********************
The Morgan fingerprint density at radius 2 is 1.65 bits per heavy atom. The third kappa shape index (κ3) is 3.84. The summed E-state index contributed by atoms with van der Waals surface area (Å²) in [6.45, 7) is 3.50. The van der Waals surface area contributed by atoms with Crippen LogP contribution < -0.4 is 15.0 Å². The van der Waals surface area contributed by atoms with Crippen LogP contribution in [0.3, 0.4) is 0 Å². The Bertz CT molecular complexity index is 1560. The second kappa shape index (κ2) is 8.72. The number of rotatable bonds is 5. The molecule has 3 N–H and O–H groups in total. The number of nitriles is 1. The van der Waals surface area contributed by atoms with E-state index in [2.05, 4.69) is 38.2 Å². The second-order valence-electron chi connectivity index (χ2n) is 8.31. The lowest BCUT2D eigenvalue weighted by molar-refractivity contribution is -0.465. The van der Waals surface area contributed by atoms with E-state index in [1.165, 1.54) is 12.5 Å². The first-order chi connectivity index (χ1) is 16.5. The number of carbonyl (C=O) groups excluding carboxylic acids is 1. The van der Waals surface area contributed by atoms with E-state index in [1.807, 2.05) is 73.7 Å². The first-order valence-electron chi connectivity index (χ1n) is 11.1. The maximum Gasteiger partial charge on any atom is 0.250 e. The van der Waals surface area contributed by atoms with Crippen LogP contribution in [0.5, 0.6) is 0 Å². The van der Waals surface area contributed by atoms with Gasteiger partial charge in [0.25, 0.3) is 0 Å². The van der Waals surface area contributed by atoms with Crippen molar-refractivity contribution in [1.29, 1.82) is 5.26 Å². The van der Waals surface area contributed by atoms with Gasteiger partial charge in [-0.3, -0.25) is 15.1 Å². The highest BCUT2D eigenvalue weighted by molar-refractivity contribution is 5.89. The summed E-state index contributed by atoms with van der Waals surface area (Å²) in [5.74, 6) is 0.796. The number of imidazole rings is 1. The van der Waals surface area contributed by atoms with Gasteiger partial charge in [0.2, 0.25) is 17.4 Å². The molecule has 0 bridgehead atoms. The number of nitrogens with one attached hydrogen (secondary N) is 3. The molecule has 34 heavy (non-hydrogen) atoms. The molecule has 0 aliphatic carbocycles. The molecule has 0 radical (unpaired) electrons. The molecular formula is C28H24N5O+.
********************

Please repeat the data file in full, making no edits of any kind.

The Morgan fingerprint density at radius 2 is 1.65 bits per heavy atom. The third kappa shape index (κ3) is 3.84. The summed E-state index contributed by atoms with van der Waals surface area (Å²) in [6.45, 7) is 3.50. The van der Waals surface area contributed by atoms with Crippen LogP contribution < -0.4 is 15.0 Å². The van der Waals surface area contributed by atoms with Crippen LogP contribution in [0.3, 0.4) is 0 Å². The Bertz CT molecular complexity index is 1560. The second kappa shape index (κ2) is 8.72. The number of rotatable bonds is 5. The molecule has 3 N–H and O–H groups in total. The number of nitriles is 1. The van der Waals surface area contributed by atoms with E-state index in [2.05, 4.69) is 38.2 Å². The second-order valence-electron chi connectivity index (χ2n) is 8.31. The lowest BCUT2D eigenvalue weighted by molar-refractivity contribution is -0.465. The van der Waals surface area contributed by atoms with E-state index in [1.165, 1.54) is 12.5 Å². The first-order chi connectivity index (χ1) is 16.5. The number of carbonyl (C=O) groups excluding carboxylic acids is 1. The van der Waals surface area contributed by atoms with E-state index in [1.807, 2.05) is 73.7 Å². The first-order valence-electron chi connectivity index (χ1n) is 11.1. The maximum Gasteiger partial charge on any atom is 0.250 e. The van der Waals surface area contributed by atoms with Crippen LogP contribution in [0.5, 0.6) is 0 Å². The van der Waals surface area contributed by atoms with Gasteiger partial charge in [0.25, 0.3) is 0 Å². The van der Waals surface area contributed by atoms with Crippen molar-refractivity contribution in [1.29, 1.82) is 5.26 Å². The van der Waals surface area contributed by atoms with Gasteiger partial charge in [-0.3, -0.25) is 15.1 Å². The highest BCUT2D eigenvalue weighted by molar-refractivity contribution is 5.89. The summed E-state index contributed by atoms with van der Waals surface area (Å²) in [5.74, 6) is 0.796. The number of imidazole rings is 1. The van der Waals surface area contributed by atoms with Gasteiger partial charge in [0.2, 0.25) is 17.4 Å². The molecule has 0 bridgehead atoms. The number of nitrogens with one attached hydrogen (secondary N) is 3. The molecule has 34 heavy (non-hydrogen) atoms. The molecule has 0 aliphatic carbocycles. The molecule has 0 radical (unpaired) electrons. The molecular formula is C28H24N5O+.